August 12, 2010


I worked on another corner of my universe this week-mainly because I needed a space where I could do studio visits that wouldn't be suffocatingly hot, and also because I wanted to play with how the work might be hung for the show in September. And also, as a test to see how Suburban Flatfiles or Suburban Flatfile Exchange would be laid out. At first I was against hanging the work in groupings or clusters- I thought it would be visually chaotic. I also didn't want someone to think it was a holiday art show of "small works." Notice my dismissive tone at the dine and dash baggage that smaller paintings carry. I can't help it. Elaine Mari recently revealed more or less how long she spent on some paintings and it made me want to do the same. I believe starring at a painting should be included in the time spent working on it. In fact, I have willed most of my work into being simply from starring at them. That's right, no hands. All mind work. Telekinetic painting.

This corner is in the Living Room, though we never lived in it. The furniture is formal. We used it at Christmas time. It is the room where as a child, I learned how to remove scotch tape from a wrapped package with technical precision of a bomb squad. I'm certain I have discussed this skill before.

But back to the paintings. The director's cut of the show title is officially:

Fluid: Elusive Chapters from The Passage of Time. Vol. 1. The Lost Months. Vol. 2. Pools and Flowers. 

The gallery will never run with that, because along with my name, the lettering would block out the sunlight on the gallery window, but I'm just letting you know, That's the show title. I don't know why I like long titles. Maybe it's an attempt to pack in more information, you know- like, please, I just need to tell you one more thing.
The wall here at home was already painted red and it will have to do for now, but I kind of like the work on a painted wall too.

Here's a new piece I've been working on. It might be done. I'd like to muck with it a bit more, but it would be dicey. I can tell I've already crossed over from the land of "There are no such things as mistakes," to "Damn, I just ruined the entire painting. Now I will have to kill it." Sometimes, I think I need to drag these inside and hide them for a bit and move on. The part I'd like to tweak is the diamond ring. I want to make it a bit more over the top gooey. I have tried a few times and keep washing it out and redoing it. I'm going to bring it inside for a few days.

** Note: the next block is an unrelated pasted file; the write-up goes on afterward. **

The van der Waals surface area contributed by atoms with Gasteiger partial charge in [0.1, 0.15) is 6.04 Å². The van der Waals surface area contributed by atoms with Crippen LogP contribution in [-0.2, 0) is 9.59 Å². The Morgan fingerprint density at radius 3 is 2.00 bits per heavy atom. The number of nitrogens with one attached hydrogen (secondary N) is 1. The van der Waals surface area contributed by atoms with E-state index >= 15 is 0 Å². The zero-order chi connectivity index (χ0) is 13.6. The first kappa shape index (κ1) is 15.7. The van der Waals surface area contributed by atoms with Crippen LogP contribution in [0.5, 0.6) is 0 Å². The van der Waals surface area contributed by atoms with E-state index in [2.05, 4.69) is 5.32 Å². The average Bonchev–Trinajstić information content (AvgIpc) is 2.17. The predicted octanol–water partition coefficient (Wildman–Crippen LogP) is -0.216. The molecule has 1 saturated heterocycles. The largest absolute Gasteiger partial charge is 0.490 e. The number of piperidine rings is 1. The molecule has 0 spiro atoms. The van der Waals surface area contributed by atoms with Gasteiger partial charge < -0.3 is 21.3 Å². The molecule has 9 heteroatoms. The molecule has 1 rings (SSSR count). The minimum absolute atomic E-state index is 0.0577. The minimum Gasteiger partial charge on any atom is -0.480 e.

The Engagement Party, 20" x 16" oil, spray paint on canvas
(Notice how I'm running with titles all of the sudden. I swore I'd never get behind titling the works again, and I meant it.)

Below is what it looked like last month: 

And this is what it looked like before leaving Los Angeles:

It's hot as hell here. Heat index today well into the hundreds. The motorcycle is all good now and I LOVE riding it here even though my only ride so far was to the mechanic's shop to fix my mirror, after which I took the longest way possible to the grocery store. The garage is a little tricky to maneuver in and out of, but I'll deal. Got a ride scheduled this weekend on The Trace. Woo-hoo.

August 09, 2010

A Good Time Was Had By All: The Secret Unveiling of Suburban Flatfiles or Suburban Flatfile Exchange. Still noodling with the title.

I could have at least pretended to stop monster truck dog from pulling the cracker heist, but I was too busy taking pictures.

I had my first unofficial guest this weekend when Carla Knopp came into town. Carla hails from Indiana, specifically, Indianapolis, or even more specifically, Rocktown. We've been following each other's blogs and painting for a bit. One of the great advantages of Nashville is that it's rather centrally located, assuming you could fudge the west coast east a few inches.